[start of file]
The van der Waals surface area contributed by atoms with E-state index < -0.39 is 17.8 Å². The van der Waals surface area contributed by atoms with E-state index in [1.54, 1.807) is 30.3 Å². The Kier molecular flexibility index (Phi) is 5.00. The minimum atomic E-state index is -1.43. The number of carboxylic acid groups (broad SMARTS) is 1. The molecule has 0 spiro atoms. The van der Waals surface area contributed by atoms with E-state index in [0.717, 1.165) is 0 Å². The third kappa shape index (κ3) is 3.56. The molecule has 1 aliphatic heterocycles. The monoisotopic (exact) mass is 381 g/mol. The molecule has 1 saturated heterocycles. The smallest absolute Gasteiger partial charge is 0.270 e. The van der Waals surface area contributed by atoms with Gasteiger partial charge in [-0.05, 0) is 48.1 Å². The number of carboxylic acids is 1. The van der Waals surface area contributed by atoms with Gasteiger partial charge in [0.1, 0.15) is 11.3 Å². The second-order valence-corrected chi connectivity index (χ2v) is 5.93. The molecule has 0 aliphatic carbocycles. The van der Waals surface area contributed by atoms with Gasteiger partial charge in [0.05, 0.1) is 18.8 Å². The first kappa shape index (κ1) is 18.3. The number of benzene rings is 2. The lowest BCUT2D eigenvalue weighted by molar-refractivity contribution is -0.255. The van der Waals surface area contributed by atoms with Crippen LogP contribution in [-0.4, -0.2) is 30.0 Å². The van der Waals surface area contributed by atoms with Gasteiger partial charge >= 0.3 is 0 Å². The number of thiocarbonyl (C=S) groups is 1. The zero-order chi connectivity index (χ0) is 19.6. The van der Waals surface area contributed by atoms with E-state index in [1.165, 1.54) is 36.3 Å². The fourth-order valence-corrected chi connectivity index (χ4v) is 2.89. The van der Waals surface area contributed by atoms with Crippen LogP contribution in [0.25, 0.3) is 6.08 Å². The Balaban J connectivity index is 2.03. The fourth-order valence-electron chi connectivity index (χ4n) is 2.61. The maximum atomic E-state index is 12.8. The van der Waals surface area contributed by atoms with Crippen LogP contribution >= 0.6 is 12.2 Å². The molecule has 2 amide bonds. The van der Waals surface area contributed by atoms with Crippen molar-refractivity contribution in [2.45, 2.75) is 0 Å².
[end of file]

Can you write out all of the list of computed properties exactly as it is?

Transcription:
The van der Waals surface area contributed by atoms with E-state index < -0.39 is 17.8 Å². The van der Waals surface area contributed by atoms with E-state index in [1.54, 1.807) is 30.3 Å². The Kier molecular flexibility index (Phi) is 5.00. The minimum atomic E-state index is -1.43. The number of carboxylic acid groups (broad SMARTS) is 1. The molecule has 0 spiro atoms. The van der Waals surface area contributed by atoms with E-state index in [0.717, 1.165) is 0 Å². The third kappa shape index (κ3) is 3.56. The molecule has 1 aliphatic heterocycles. The monoisotopic (exact) mass is 381 g/mol. The molecule has 1 saturated heterocycles. The smallest absolute Gasteiger partial charge is 0.270 e. The van der Waals surface area contributed by atoms with Gasteiger partial charge in [-0.05, 0) is 48.1 Å². The number of carboxylic acids is 1. The van der Waals surface area contributed by atoms with Gasteiger partial charge in [0.1, 0.15) is 11.3 Å². The second-order valence-corrected chi connectivity index (χ2v) is 5.93. The molecule has 0 aliphatic carbocycles. The van der Waals surface area contributed by atoms with Gasteiger partial charge in [0.05, 0.1) is 18.8 Å². The first kappa shape index (κ1) is 18.3. The number of benzene rings is 2. The lowest BCUT2D eigenvalue weighted by molar-refractivity contribution is -0.255. The van der Waals surface area contributed by atoms with Crippen LogP contribution in [-0.4, -0.2) is 30.0 Å². The van der Waals surface area contributed by atoms with Gasteiger partial charge >= 0.3 is 0 Å². The number of thiocarbonyl (C=S) groups is 1. The zero-order chi connectivity index (χ0) is 19.6. The van der Waals surface area contributed by atoms with E-state index in [1.165, 1.54) is 36.3 Å². The fourth-order valence-corrected chi connectivity index (χ4v) is 2.89. The van der Waals surface area contributed by atoms with Crippen LogP contribution in [0.25, 0.3) is 6.08 Å². The Balaban J connectivity index is 2.03. The fourth-order valence-electron chi connectivity index (χ4n) is 2.61. The maximum atomic E-state index is 12.8. The van der Waals surface area contributed by atoms with Crippen LogP contribution >= 0.6 is 12.2 Å². The molecule has 2 amide bonds. The van der Waals surface area contributed by atoms with Crippen molar-refractivity contribution in [2.45, 2.75) is 0 Å².